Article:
Oregon RV Park Decision Due Nov. 10
Coos County’s commissioners met for 2 1/2 hours on Tuesday (Oct. 21), but still they did not decide whether to allow development of a 153-space RV park just north of Bandon, Ore.
Instead, the commissioners adjourned the hearing and decided to give the opponents seven days to respond to new evidence, and another seven days for the applicant, Indian Point Inc., to rebut, according to the Bandon Western World.
This week’s discussion was a continuation from last month’s remand hearing, required by the Land Use Board of Appeals (LUBA). At that hearing, local attorney Reid Verner argued that more testimony was needed, since the applicant had revised his development proposal. Commissioners agreed to continue the hearing.
The Coos County Planning Commission approved the RV park in February 2007. A group of neighbors, known as the Friends of Bandon Marsh, appealed to the commissioners, joining with the Ocean Shores Coalition to oppose the project.
The commissioners upheld the planning commission’s decision, prompting the LUBA appeal. LUBA agreed that three issues needed to be clarified by the applicant. Opponents said, and LUBA agreed, that the park is urban-like in nature, and because it is in a rural area would require an exception to statewide planning goals to allow a sewage system on site.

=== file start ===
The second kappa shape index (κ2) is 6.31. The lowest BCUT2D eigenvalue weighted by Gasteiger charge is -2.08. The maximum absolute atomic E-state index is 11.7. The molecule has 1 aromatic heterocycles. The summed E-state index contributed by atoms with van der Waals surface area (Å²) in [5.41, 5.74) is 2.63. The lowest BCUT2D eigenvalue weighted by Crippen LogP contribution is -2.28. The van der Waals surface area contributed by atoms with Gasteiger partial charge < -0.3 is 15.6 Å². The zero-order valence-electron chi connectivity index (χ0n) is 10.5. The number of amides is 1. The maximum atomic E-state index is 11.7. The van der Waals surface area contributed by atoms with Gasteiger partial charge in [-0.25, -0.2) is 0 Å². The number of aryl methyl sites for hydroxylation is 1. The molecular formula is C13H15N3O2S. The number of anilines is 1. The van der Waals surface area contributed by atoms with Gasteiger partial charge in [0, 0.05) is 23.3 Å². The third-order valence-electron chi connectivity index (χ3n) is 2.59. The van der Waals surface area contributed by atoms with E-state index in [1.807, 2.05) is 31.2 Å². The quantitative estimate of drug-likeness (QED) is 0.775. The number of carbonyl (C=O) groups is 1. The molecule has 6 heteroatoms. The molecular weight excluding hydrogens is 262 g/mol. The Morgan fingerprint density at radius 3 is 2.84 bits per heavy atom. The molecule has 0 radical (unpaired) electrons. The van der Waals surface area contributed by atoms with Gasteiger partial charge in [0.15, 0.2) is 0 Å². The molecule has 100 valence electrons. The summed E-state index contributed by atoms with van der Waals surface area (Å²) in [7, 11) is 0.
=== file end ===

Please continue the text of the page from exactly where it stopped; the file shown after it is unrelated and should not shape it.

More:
Indian Point attorney Dan Terrell of Eugene said Tuesday that the developer has scaled down the entire plan and agreed to place conditions on the project that would adequately address LUBA’s concerns. In addition, the proposal will be developed with an on-site sewage treatment unit, conforming to Department of Environmental Quality (DEQ) requirements. In fact, he said, Indian Point has preliminary approval by DEQ.
Opponents disagreed that Indian Point has addressed LUBA’s concerns.
“(Terrell) is saying LUBA was wrong in its decision and that it’s an ‘everyone else is doing it, so why can’t we’ argument. But not everyone is doing this.”
Public comment will not be allowed at the Nov. 10 hearing, which is solely to allow commissioners to deliberate, county attorney Jackie Haggerty said.